Abstract: Objective: The outbreak of the 2019 novel coronavirus disease (COVID-19) caused not only extraordinary public health concerns but also tremendous psychological distress, particularly among medical staff. We aimed to investigate the prevalence rate of insomnia and confirm the related social psychological factors among medical staff in hospitals during the COVID-19 outbreak. Method: Medical staff members in China were recruited, including frontline medical workers. The questionnaire, administered through the WeChat program, obtained demographic data and asked self-design questions related to the COVID-19 outbreak, insomnia/depressive/anxiety symptoms, and stress-related symptoms. We used logistic regression analysis to examine the associations between sociodemographic factors and insomnia symptoms. Result: There were 1,563 participants in our study. Five hundred and sixty-four (36.1%) participants had insomnia symptoms according to the Insomnia Severity Index (ISI) (total score ≥ 8). A multiple binary logistic regression model revealed that insomnia symptoms were associated with the education level of high school or below (OR = 2.69, p = 0.042, 95% CI = 1.0–7.0), occupation of doctor (OR = 0.44, p = 0.007, 95% CI = 0.2–0.8), currently working in an isolation unit (OR = 1.71, p = 0.038, 95% CI = 1.0–2.8), worry about being infected (OR = 2.30, p < 0.001, 95% CI = 1.6–3.4), perceived lack of helpfulness in terms of psychological support from news or social media with regard to COVID-19 (OR = 2.10, p = 0.001, 95% CI = 1.3–3.3), and having very strong uncertainty regarding effective disease control (OR = 3.30, p = 0.013, 95% CI = 1.3–8.5). Conclusion: Our study found that more than one-third of the medical staff suffered from insomnia symptoms during the COVID-19 outbreak. The related factors included education level, an isolation environment, psychological worries about the COVID-19 outbreak, and occupation of doctor. Interventions for insomnia among medical staff are needed considering the different sociopsychological factors.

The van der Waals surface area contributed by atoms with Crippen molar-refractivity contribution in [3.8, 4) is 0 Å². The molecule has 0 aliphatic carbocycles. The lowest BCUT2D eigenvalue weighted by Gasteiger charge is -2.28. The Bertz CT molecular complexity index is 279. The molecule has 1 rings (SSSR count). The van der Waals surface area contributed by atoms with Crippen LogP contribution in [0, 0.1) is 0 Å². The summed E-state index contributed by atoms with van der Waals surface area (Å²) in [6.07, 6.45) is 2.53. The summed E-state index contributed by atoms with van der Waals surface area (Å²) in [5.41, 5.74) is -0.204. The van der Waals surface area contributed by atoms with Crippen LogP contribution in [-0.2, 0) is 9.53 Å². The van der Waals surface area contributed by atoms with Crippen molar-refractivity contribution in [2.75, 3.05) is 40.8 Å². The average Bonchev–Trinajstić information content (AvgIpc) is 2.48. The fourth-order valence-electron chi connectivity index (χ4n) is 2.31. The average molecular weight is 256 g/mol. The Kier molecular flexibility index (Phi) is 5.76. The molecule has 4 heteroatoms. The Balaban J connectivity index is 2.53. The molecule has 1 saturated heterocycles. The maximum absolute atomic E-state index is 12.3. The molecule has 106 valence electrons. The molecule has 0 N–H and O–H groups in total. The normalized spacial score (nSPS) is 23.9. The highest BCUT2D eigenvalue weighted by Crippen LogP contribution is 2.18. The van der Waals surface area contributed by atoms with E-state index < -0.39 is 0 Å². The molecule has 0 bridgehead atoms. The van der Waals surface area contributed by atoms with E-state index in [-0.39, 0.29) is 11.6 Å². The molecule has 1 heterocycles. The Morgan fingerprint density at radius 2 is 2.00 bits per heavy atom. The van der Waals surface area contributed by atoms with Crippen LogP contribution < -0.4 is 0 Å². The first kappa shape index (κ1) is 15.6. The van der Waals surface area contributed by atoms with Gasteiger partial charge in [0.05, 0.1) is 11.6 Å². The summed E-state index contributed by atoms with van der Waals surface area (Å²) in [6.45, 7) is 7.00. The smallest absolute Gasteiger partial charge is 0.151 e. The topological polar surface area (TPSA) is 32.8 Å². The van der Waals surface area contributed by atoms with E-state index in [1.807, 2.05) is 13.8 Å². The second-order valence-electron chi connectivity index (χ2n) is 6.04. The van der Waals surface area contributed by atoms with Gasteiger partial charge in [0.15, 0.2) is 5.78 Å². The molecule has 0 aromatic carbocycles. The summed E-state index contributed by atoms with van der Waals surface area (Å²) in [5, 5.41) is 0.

518 citations

Journal ArticleDOI